At the informal stages of a legal proceeding, the legal fees are covered in full if provided by panel counsel. If non-panel counsel is employed, the plan covers 100 percent of the legal fees incurred, up to five hours at an hourly rate up to $75 per hour. Whether it is a certificate action or civil penalty case, we estimate that this will cover you through the informal stages that include an initial consultation, perhaps an informal conference with the FAA and attempts to settle the matter with the FAA.
In the case of a certificate action, if the matter is not settled or dropped, it will proceed to a hearing before an administrative law judge of the National Transportation Safety Board. The plan will then pay 80 percent of legal fees, if panel counsel is employed. If non-panel counsel is used, the plan will pay 80 percent of legal fees at a rate up to $75 per hour up to a limit of 25 hours. If, after the administrative law judge hearing, the case is appealed to the full board, again AOPA will pay 80 percent of the fee up to a limit of 15 hours.
The reason the member is required to pay 20 percent of the fee after a certain point is obvious. AOPA would prefer to cover the whole cost. But the limitation is to try to ensure that only meritorious cases go to hearing and appeal. It is not unlike the limitations in your medical insurance.
Civil penalties are used much less frequently in general aviation than are certificate actions. In 20 years of observing the field, we have not seen any non-commercial cases and very few air taxi and commuter cases go beyond the informal stage. So the plan, at least initially, does not provide any payment beyond the 100-percent coverage at the informal stage.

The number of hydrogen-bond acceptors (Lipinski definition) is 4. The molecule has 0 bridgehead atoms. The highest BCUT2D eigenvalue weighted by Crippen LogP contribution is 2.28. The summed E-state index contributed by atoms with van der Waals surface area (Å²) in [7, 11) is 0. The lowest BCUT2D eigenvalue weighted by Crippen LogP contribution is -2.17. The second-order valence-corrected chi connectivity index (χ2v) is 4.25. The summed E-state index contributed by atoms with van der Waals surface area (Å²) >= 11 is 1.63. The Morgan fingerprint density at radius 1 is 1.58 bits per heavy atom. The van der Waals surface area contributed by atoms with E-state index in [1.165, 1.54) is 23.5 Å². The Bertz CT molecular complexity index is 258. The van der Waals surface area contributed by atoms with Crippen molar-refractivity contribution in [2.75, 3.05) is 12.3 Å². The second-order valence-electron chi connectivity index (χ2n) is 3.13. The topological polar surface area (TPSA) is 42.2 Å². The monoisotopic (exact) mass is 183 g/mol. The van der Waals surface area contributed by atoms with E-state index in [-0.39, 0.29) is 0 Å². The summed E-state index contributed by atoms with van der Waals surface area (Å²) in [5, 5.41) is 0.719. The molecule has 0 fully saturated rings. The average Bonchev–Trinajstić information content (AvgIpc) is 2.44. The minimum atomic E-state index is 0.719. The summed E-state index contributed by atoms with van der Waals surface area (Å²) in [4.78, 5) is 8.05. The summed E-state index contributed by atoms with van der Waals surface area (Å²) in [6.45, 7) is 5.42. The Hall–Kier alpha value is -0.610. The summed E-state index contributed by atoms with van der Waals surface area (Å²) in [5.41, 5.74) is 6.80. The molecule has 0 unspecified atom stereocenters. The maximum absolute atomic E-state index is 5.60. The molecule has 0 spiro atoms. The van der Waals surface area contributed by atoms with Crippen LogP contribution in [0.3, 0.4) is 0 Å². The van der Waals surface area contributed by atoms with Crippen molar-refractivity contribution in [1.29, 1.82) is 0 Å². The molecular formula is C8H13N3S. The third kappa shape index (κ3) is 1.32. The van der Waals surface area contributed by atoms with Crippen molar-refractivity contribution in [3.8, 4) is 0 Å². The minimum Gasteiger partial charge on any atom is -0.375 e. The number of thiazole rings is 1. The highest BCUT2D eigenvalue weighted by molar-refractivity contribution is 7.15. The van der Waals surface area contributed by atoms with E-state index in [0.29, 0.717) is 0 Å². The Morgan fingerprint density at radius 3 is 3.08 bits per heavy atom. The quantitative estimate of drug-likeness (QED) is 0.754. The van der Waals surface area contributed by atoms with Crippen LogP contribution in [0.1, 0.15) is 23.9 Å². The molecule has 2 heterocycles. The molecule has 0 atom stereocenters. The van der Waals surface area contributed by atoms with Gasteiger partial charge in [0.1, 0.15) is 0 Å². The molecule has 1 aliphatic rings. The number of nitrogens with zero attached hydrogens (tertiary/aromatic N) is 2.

As with any legal services program, there are specific exclusions. AOPA has endeavored to keep these to a minimum. The plan currently does not cover:
With time and experience, AOPA will try to expand the coverage and further minimize the exclusions. The success of AOPA's legal services program is dependent on broad-based participation. We encourage you to take advantage of the opportunity.
John S. Yodice is Washington Counsel to AOPA and a member of the Board of Trustees.
As the cold weather chills AOPA’s Headquarters in Frederick, many of us are inside generating new resources for flying clubs.
In my house, every Friday night is “Movie Night.” While the movies are rarely educational (I don’t think I learned anything from the Lego Movie), we look forward to the weekly opportunity to spend time together. Why not use the same concept for your Flying Club (with the addition of education, of course)?
AOPA Flying Club Manager Kelby Ferwerda posted the following on the AOPA Flying Club Facebook Page: “Recently I’ve talked with quite a few Flying Clubs about maintaining social activity through the cold winter months. Some clubs host Holliday Parties, others have Potluck Movie Nights. What does your club do to keep members involved during the chilly months?”
VOLUNTEER AT AN AOPA FLY-IN NEAR YOU!
SHARE YOUR PASSION. VOLUNTEER AT AN AOPA FLY-IN. CLICK TO LEARN MORE >>>
VOLUNTEER LOCALLY AT AOPA FLY-IN! CLICK TO LEARN MORE >>>
BE A PART OF THE FLY-IN VOLUNTEER CREW! CLICK TO LEARN MORE >>>